Governments worldwide are imposing increasingly stricter CO2 regulations. In the EU, for example, a new set of fleet-wide CO2 targets will be phased in starting in 2020. OEMs need to fully comply with an industry-wide emission target for CO2 of 95 g per km (57 mi per gal) by 2021 to avert significant financial penalties. These mandates are putting additional pressure on OEMs to push EVs into the market. On the consumer side, governments are incentivizing EV adoption. The German federal government, for example, has recently announced its plan to increase its EV purchase price subsidy for BEVs from EUR 4000 in 2019 to EUR 6000, starting in 2020 and in effect until 2025.
Non-monetary incentives include an increasing number of cities planning to partially exempt EVs from their congestion reduction policies (i.e., restrictions on vehicles entering the city center). In China alone, on top of the current Tier-1 cities, 10 to 20 additional cities are expected to be under a congestion reduction plan by 2025. Similarly, an increasing number of U.S. federal states (twelve states) have joined California’s zero-emission vehicles (ZEV) program, which requires OEMs to sell a steadily increasing share of EVs to be allowed to continue to sell ICE vehicles.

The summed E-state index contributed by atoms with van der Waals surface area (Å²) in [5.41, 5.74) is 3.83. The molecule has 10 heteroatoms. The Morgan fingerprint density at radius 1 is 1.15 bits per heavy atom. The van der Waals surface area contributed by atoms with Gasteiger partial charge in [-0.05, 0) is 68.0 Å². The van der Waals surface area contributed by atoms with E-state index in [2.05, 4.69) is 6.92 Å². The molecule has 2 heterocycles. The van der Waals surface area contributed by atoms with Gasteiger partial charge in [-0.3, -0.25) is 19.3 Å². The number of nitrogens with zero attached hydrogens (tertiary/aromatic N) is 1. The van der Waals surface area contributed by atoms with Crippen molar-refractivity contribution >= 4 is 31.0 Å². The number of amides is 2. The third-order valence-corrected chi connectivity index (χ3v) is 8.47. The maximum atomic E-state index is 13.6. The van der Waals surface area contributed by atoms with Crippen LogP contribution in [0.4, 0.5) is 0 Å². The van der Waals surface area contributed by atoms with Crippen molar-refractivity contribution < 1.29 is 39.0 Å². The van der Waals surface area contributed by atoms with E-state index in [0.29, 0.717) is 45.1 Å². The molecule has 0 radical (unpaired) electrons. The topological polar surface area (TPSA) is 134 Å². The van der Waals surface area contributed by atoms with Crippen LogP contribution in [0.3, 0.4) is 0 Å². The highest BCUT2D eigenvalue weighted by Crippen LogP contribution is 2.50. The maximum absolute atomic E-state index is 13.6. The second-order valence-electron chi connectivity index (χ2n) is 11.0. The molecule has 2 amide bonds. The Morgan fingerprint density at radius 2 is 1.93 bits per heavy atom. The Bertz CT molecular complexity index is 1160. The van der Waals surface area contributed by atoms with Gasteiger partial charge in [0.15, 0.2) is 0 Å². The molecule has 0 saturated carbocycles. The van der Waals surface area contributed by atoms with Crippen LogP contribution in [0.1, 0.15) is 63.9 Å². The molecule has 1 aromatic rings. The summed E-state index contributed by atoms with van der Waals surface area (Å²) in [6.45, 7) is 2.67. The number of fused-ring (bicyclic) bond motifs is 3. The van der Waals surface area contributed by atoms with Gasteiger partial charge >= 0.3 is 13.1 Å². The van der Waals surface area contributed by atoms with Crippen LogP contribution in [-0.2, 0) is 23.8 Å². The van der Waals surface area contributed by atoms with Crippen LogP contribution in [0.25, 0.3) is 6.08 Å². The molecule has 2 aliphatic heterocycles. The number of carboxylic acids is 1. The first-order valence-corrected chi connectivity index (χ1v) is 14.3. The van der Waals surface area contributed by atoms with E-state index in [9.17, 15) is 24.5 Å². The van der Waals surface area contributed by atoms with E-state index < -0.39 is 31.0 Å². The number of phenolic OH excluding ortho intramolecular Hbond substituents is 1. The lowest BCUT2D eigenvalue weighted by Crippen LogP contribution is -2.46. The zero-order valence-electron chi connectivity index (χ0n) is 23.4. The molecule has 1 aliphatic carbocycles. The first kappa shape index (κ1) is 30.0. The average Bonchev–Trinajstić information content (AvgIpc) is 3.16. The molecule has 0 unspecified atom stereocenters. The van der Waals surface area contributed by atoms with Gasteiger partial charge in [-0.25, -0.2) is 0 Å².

Several developments in technology are making EVs easier to own. First, decreasing battery prices and large shifts in the power train supply chain are enabling a further reduction in the EV vehicle price. Specifically, EVs in the A and B segment in Europe already have a lower total cost of ownership (TCO) over three years than ICE vehicles. Second, falling battery prices make BEVs the least expensive power train option in terms of TCO in certain segments and markets today.
Infrastructure rollout is accelerating as several players have started establishing dense charging networks across regions. In Europe, five large OEMs are building a fast-charger network of 400 stations by 2020 under a collaboration called Ionity. In the U.S., one OEM is investing $2 billion over a 10-year period ending in 2027 in both fast-charging stations along high-traffic corridors in 39 U.S. federal states and in public chargers in 17 metropolitan areas. In China, the State Grid Corporation is building 120,000 public charging stations by 2020 and is currently accelerating plans in central and eastern China.
It is still largely unclear how many consumers will actually switch to EVs. Government, technology, and infrastructure developments are clearly conducive to EV proliferation, but consumer concerns about EVs seem to be a sticking point when it comes to large-scale adoption.
For more information, visit www.mckinsey.de/uber-uns.